STRADA in Italian translates to...
R O A D, P A T H, W A Y.
Here at Strada, we want to provide a getaway haven from the stresses of daily life. On your personal 'Strada' to health and beauty we offer a place where you can relax and focus on YOU! Our Stylists & Estheticians offer a one-on-one experience which allows us to devote plenty of attention to detail as we work to give you the best experience possible.
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S T R A D A ' s M I S S I O N :
TO PROVIDE AN ENJOYABLE AND RELAXING ATMOSPHERE WHERE YOU CAN GET AWAY FROM THE STRESSES OF EVERYDAY LIFE.
The mission of Strada Salon and Day Spa is to provide a location where support, compassion and understanding is available for those experiencing the traumatic effects of cancer treatment. We wish to do our small part in alleviating some of the collateral suffering a cancer patient undergoes. Strada is a profit making business which also will have a nonprofit component within the existing facilities. This will be the project for which we are requesting funding and donations.
Strada Salon and Day Spa has the expertise to undertake, continue and expand it’s activities. It has been a fully operational business for two years. It is imperative for new staff to be hired to carryout our mission as well as manage future growth anticipated in the coming years. Our salon is a community oriented business. We will have a significant impact on the target populations welfare. It will be a unique model salon in the San Jose, CA area.
Therefore we will be providing wigs to adults and children and cutting and fitting them to each individual in several private rooms. We would also like to make our services available to low income individuals by promoting our services to this group of citizens.
Strada Salon and Day Spa has a history of working with organizations such as Locks of Love which is a well-established nonprofit organization dedicated to gathering donated hair for children’s wigs. This group provides hairpieces to financially disadvantaged children across the U.S. Who suffer from long-tern medical hair loss. These children receive custom-made and fitted wigs made from donated human hair for free or on a sliding scale based on need.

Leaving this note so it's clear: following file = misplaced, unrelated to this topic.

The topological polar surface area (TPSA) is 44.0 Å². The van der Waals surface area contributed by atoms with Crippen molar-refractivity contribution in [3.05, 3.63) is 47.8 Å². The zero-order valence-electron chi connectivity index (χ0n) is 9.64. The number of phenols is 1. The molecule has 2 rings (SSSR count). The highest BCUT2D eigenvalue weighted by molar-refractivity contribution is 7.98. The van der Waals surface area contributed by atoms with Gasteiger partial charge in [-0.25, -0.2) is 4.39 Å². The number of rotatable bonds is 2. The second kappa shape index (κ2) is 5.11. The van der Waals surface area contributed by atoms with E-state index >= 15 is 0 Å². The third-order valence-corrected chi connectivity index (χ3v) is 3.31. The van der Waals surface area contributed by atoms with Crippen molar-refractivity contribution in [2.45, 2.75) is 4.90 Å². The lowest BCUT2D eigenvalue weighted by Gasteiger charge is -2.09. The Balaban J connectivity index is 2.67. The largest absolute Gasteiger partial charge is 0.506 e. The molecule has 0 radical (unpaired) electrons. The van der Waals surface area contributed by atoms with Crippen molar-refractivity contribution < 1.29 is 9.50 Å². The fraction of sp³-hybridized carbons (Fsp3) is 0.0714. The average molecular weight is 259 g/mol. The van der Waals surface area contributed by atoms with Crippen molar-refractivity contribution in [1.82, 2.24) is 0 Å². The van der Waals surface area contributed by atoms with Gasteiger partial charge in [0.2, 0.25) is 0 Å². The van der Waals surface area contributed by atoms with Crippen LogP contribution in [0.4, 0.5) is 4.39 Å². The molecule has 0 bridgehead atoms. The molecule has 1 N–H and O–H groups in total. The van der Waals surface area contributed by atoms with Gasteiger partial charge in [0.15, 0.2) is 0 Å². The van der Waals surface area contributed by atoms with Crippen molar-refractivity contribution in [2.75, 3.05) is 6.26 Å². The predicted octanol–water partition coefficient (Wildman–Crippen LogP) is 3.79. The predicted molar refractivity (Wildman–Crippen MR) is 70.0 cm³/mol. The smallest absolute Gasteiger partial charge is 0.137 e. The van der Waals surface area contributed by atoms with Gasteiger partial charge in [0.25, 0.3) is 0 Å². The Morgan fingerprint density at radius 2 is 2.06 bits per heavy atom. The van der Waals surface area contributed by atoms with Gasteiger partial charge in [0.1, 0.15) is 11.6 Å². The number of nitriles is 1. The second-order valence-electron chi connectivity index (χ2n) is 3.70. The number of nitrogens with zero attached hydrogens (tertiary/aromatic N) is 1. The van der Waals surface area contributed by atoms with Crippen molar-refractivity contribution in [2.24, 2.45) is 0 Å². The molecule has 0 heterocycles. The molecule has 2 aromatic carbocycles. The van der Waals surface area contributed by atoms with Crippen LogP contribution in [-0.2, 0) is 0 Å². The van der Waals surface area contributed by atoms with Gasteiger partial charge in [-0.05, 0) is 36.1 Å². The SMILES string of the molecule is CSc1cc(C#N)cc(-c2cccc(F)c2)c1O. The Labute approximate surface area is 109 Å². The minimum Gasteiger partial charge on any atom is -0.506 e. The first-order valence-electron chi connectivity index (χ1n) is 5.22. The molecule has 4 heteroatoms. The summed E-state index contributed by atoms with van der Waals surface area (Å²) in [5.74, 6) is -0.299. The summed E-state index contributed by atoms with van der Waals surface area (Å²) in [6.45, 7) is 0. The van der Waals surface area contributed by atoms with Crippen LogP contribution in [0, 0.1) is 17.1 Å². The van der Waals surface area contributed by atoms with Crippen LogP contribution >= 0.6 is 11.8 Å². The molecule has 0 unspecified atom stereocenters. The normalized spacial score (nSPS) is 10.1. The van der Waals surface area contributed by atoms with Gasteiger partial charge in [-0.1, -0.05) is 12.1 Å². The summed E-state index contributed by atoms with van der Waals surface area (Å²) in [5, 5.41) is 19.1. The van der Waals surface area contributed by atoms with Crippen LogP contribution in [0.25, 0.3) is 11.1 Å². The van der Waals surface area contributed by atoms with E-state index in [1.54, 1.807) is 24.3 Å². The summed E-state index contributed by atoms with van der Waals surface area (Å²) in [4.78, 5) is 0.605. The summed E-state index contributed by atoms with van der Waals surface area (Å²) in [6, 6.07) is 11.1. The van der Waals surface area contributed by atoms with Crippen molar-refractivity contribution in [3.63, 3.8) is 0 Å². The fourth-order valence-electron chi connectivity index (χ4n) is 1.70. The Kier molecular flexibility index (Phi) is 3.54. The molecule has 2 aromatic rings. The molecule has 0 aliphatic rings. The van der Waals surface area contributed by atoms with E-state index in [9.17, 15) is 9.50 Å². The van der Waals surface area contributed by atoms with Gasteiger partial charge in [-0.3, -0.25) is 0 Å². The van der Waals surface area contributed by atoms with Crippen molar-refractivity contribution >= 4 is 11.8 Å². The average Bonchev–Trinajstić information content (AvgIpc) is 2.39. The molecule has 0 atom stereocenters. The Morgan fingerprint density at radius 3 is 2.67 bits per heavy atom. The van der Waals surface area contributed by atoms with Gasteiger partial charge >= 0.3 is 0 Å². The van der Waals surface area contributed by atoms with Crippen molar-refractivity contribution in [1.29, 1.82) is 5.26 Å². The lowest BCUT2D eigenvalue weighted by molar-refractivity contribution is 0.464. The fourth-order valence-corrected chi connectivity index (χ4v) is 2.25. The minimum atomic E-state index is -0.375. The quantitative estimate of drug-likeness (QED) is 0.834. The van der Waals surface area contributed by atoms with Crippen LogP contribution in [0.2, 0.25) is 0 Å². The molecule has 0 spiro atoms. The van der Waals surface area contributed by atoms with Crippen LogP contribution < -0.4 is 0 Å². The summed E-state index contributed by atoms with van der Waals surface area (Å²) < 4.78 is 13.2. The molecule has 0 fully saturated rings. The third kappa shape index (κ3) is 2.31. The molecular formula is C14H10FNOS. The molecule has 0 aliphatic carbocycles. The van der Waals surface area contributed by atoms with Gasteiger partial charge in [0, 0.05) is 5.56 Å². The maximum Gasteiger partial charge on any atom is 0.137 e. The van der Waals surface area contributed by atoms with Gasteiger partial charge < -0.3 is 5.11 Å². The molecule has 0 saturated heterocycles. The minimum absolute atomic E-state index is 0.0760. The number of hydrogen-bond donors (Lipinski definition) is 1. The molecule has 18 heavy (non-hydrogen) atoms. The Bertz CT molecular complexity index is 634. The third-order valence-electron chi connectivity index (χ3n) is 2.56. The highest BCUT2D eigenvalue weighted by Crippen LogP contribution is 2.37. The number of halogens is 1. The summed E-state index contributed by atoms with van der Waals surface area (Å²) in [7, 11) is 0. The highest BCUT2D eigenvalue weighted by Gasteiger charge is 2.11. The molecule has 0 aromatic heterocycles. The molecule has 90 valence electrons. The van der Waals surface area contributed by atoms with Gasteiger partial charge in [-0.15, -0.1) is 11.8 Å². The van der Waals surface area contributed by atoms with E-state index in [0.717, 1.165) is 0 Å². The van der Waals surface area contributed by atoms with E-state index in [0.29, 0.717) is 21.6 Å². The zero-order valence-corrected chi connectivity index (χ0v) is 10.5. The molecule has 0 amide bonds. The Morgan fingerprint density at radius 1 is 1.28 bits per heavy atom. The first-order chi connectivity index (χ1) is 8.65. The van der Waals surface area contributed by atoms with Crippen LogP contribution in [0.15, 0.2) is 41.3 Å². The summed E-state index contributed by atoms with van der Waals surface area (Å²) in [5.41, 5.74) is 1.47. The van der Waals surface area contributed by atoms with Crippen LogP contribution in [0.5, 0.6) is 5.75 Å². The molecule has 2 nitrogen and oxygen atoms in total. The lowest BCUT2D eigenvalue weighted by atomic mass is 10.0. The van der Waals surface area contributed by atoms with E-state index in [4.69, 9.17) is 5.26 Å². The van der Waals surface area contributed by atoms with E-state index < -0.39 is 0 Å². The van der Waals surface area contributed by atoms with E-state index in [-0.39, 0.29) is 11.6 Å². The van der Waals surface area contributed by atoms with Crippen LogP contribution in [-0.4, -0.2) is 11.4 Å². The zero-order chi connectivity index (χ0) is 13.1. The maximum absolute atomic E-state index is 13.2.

Strada Salon and Day Spa has expertise in what is acceptable for donated hair. For, example the hair must be at least 10 inches long, clean, dry and bundled into a ponytail or braid. Colored or permed hair is acceptable if it’s not chemically damaged. Gray hair is not suitable for children’s wigs. Most of the wig request come from girls, and they want long hair. That is why there is a minimum length. Hair as long as 14-16 inches is ideal. Shorthaired boy’s and men’s wigs are made from shorter lengths separated from longer ponytails/braids. Another organization we will be working with is Wigs for Kids another nonprofit group that accepts donated hair. This organization also gives hairpieces to children affected by medical hair loss. Their hair donation guidelines are slightly different - hair must be 12 inches long and must not be permed or color-treated in any way. We also wish to assist individuals suffering from an autoimmune skin disease called alopecia areata. This can cause patchy or complete hair loss that lasts for years. The cause of this disease is unknown, and currently has no cure.
Therefore, Strada Salon and Day Spa will be the only resource in the community providing expertise, compassion, privacy and knowledge in these areas. The private rooms will not only give a cancer victim a more comfortable place for dealing with hair loss but the professional hairdresser will also provide counseling at their work station for those who may be a bit angry and depressed. Most hair salons do not provide private rooms and the individual must be further traumatized by having their situation addressed in front of other customers and staff. This is where we come in. We will be the only salon and day spa providing this very much needed service in the community.
At the same time, we wish to be a provider of cancer information services as well as supporting the American Cancer Association We will advertise this service on the Internet, webpage and through media and television outlets. Given our resources and organization, we can meet the need in a very meaningful way.